Over the past two weeks, multiple state attorneys general have sent civil investigative demands (CIDs) or subpoenas to asset managers regarding their involvement in the environmental, social, and governance (ESG) initiatives Climate Action 100+ (CA100+) and Net Zero Asset Managers Initiative (NZAMI). The requests are similar, generally requesting communications the asset manager sent or received with respect to its engagements with CA100+ focus companies in connection with the asset manager’s membership in CA100+, Ceres, or NZAMI. The requests also seek information about how the asset manager cast proxy votes in connection with shareholder proposals relating to greenhouse gas emissions at certain banks, insurance companies, or energy and utility companies.
These CIDs and subpoenas represent an escalation from the 30 March 2023 open letter from 21 attorneys general to 53 top asset managers raising concerns about how asset managers were voting proxies on certain key ESG issues (the AG Letter). The AG Letter specifically raised questions with respect to the alignment between membership in NZAMI and CA100+ with asset manager fiduciary obligations. The AG Letter also laid out specific concerns regarding how asset managers vote proxies with respect to their holdings in banks, insurance companies, or energy and utility companies.
The recent subpoena requests appear to build on the statements and analysis set forth in the AG letter, as presaged in the AG Letter’s conclusion:
We will continue to evaluate activity in this area in line with our ongoing investigations into potential unlawful coordination and other violations that may stem from the commitments you and others have made as part of Climate Action 100+, Net Zero Asset Managers Initiative, or the like.
Asset managers who receive these subpoenas should carefully consider whether and how to respond. As an initial consideration, asset managers should think about jurisdictional questions, especially where they have no place of business or clients in a state issuing the demand. That said, a jurisdictional objection could raise more concerns than it resolves and may be more costly to pursue than providing a response.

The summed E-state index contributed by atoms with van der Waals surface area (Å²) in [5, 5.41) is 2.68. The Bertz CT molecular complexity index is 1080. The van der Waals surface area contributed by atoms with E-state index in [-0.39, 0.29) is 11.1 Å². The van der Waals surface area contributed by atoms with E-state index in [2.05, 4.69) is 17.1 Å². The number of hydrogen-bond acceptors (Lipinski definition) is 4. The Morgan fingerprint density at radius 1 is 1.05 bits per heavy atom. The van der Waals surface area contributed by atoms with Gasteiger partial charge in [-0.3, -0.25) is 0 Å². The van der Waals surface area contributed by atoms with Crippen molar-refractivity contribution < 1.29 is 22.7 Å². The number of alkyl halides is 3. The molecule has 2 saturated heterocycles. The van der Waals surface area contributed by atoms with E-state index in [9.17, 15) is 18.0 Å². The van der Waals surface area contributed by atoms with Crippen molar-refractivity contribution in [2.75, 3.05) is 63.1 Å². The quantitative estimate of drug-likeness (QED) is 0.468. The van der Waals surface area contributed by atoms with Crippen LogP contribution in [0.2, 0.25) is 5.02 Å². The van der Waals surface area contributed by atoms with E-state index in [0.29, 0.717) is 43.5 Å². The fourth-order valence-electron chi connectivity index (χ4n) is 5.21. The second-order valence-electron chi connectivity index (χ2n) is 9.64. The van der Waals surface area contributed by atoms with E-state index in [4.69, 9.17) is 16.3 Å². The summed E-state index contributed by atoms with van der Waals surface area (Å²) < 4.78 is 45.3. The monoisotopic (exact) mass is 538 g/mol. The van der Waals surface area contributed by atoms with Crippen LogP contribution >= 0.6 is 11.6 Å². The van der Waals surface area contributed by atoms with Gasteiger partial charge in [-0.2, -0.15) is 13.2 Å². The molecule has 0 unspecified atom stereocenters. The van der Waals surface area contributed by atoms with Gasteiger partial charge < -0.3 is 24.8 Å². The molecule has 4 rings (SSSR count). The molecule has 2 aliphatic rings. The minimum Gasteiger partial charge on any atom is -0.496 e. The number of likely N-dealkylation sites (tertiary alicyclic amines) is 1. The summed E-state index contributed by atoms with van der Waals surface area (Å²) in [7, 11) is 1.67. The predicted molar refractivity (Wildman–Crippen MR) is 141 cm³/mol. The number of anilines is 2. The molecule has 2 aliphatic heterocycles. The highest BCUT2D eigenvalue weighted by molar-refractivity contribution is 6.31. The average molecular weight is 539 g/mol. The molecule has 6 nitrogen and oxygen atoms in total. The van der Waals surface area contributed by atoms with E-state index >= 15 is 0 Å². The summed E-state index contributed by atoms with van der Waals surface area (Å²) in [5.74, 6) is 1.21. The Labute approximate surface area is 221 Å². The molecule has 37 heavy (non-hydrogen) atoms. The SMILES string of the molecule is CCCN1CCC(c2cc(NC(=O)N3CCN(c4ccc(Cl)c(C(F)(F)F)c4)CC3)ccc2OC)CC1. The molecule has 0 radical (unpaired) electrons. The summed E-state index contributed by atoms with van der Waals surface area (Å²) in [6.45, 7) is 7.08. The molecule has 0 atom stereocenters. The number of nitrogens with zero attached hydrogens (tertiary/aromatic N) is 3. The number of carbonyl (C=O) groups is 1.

In crafting responses to these demands and subpoenas, asset managers should be clear, open, and truthful in their responses. They should also bear in mind the legal discussion in the AG Letter that raises and dismisses several asset manager defenses as “unavailing.” Specifically, the AG Letter notes that the fact that shareholder proposals may be non-binding does not reflect the persuasive power of asset manager voting, and that asset managers should not be deferring to proxy advisers on these matters. In addition, the subpoenas suggest that various attorneys general are concerned that asset managers inappropriately colluded with one another in violation of applicable state unfair business practice laws. This could raise other issues such as antitrust violations.
These CIDs and subpoenas come at a time when the U.S. Securities and Exchange Commission is already focused on ESG investment strategies in asset manager examinations and investigations. We expect this trend to continue, with more asset managers receiving CIDs and/or subpoenas regarding these issues, opening a new front in the ESG debate.